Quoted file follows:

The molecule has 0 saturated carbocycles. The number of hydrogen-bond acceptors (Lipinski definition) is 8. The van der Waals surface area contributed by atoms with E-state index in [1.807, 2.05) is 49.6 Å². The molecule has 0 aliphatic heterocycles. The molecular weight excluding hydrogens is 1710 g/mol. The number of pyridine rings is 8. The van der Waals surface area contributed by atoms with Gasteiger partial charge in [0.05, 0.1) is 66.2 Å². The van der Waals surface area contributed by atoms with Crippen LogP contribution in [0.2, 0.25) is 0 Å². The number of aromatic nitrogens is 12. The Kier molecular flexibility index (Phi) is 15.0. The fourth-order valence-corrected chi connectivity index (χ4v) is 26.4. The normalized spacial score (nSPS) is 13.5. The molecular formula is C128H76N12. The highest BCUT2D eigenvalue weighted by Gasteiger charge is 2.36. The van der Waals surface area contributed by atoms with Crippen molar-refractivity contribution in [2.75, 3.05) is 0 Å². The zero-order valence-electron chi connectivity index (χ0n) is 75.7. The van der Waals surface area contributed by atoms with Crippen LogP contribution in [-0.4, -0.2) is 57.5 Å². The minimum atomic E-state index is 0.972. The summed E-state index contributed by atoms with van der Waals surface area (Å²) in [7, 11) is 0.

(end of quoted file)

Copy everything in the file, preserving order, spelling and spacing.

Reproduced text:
The molecule has 0 saturated carbocycles. The number of hydrogen-bond acceptors (Lipinski definition) is 8. The van der Waals surface area contributed by atoms with E-state index in [1.807, 2.05) is 49.6 Å². The molecule has 0 aliphatic heterocycles. The molecular weight excluding hydrogens is 1710 g/mol. The number of pyridine rings is 8. The van der Waals surface area contributed by atoms with Gasteiger partial charge in [0.05, 0.1) is 66.2 Å². The van der Waals surface area contributed by atoms with Crippen LogP contribution in [0.2, 0.25) is 0 Å². The number of aromatic nitrogens is 12. The Kier molecular flexibility index (Phi) is 15.0. The fourth-order valence-corrected chi connectivity index (χ4v) is 26.4. The normalized spacial score (nSPS) is 13.5. The molecular formula is C128H76N12. The highest BCUT2D eigenvalue weighted by Gasteiger charge is 2.36. The van der Waals surface area contributed by atoms with Crippen molar-refractivity contribution in [2.75, 3.05) is 0 Å². The zero-order valence-electron chi connectivity index (χ0n) is 75.7. The van der Waals surface area contributed by atoms with Crippen LogP contribution in [-0.4, -0.2) is 57.5 Å². The minimum atomic E-state index is 0.972. The summed E-state index contributed by atoms with van der Waals surface area (Å²) in [7, 11) is 0.